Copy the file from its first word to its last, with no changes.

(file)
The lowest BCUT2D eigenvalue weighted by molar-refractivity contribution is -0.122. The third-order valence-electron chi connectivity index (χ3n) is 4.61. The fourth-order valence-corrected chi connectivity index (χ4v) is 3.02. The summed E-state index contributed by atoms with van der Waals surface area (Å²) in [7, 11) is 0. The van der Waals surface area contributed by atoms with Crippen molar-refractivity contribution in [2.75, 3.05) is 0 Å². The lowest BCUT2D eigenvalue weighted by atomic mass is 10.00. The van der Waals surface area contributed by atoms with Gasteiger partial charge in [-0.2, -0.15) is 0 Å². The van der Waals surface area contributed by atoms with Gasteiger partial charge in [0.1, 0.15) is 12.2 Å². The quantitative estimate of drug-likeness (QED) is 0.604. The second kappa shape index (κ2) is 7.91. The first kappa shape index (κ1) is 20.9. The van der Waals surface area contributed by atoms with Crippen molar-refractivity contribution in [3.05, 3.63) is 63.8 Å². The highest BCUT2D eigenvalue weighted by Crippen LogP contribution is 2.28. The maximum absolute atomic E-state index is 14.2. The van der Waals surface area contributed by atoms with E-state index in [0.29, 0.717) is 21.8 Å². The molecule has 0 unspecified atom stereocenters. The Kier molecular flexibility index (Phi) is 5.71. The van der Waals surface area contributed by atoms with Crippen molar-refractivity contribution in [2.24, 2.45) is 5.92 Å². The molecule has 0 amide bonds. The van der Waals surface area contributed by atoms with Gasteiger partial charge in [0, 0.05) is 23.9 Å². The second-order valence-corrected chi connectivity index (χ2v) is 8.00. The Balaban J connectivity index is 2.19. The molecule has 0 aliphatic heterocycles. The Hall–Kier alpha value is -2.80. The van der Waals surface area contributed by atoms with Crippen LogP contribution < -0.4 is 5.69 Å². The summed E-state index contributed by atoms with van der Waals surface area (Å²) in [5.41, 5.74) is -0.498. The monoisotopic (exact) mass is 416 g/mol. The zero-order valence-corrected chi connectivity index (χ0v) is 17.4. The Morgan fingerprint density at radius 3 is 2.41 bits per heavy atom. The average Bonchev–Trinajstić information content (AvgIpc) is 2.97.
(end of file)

The lowest BCUT2D eigenvalue weighted by molar-refractivity contribution is -0.122. The third-order valence-electron chi connectivity index (χ3n) is 4.61. The fourth-order valence-corrected chi connectivity index (χ4v) is 3.02. The summed E-state index contributed by atoms with van der Waals surface area (Å²) in [7, 11) is 0. The van der Waals surface area contributed by atoms with Crippen molar-refractivity contribution in [2.75, 3.05) is 0 Å². The lowest BCUT2D eigenvalue weighted by atomic mass is 10.00. The van der Waals surface area contributed by atoms with Gasteiger partial charge in [-0.2, -0.15) is 0 Å². The van der Waals surface area contributed by atoms with Gasteiger partial charge in [0.1, 0.15) is 12.2 Å². The quantitative estimate of drug-likeness (QED) is 0.604. The second kappa shape index (κ2) is 7.91. The first kappa shape index (κ1) is 20.9. The van der Waals surface area contributed by atoms with Crippen molar-refractivity contribution in [3.05, 3.63) is 63.8 Å². The highest BCUT2D eigenvalue weighted by Crippen LogP contribution is 2.28. The maximum absolute atomic E-state index is 14.2. The van der Waals surface area contributed by atoms with E-state index in [0.29, 0.717) is 21.8 Å². The molecule has 0 unspecified atom stereocenters. The Kier molecular flexibility index (Phi) is 5.71. The van der Waals surface area contributed by atoms with Crippen molar-refractivity contribution in [2.24, 2.45) is 5.92 Å². The molecule has 0 amide bonds. The van der Waals surface area contributed by atoms with Gasteiger partial charge in [0, 0.05) is 23.9 Å². The second-order valence-corrected chi connectivity index (χ2v) is 8.00. The Balaban J connectivity index is 2.19. The molecule has 0 aliphatic heterocycles. The Hall–Kier alpha value is -2.80. The van der Waals surface area contributed by atoms with Crippen LogP contribution < -0.4 is 5.69 Å². The summed E-state index contributed by atoms with van der Waals surface area (Å²) in [5.41, 5.74) is -0.498. The monoisotopic (exact) mass is 416 g/mol. The zero-order valence-corrected chi connectivity index (χ0v) is 17.4. The Morgan fingerprint density at radius 3 is 2.41 bits per heavy atom. The average Bonchev–Trinajstić information content (AvgIpc) is 2.97.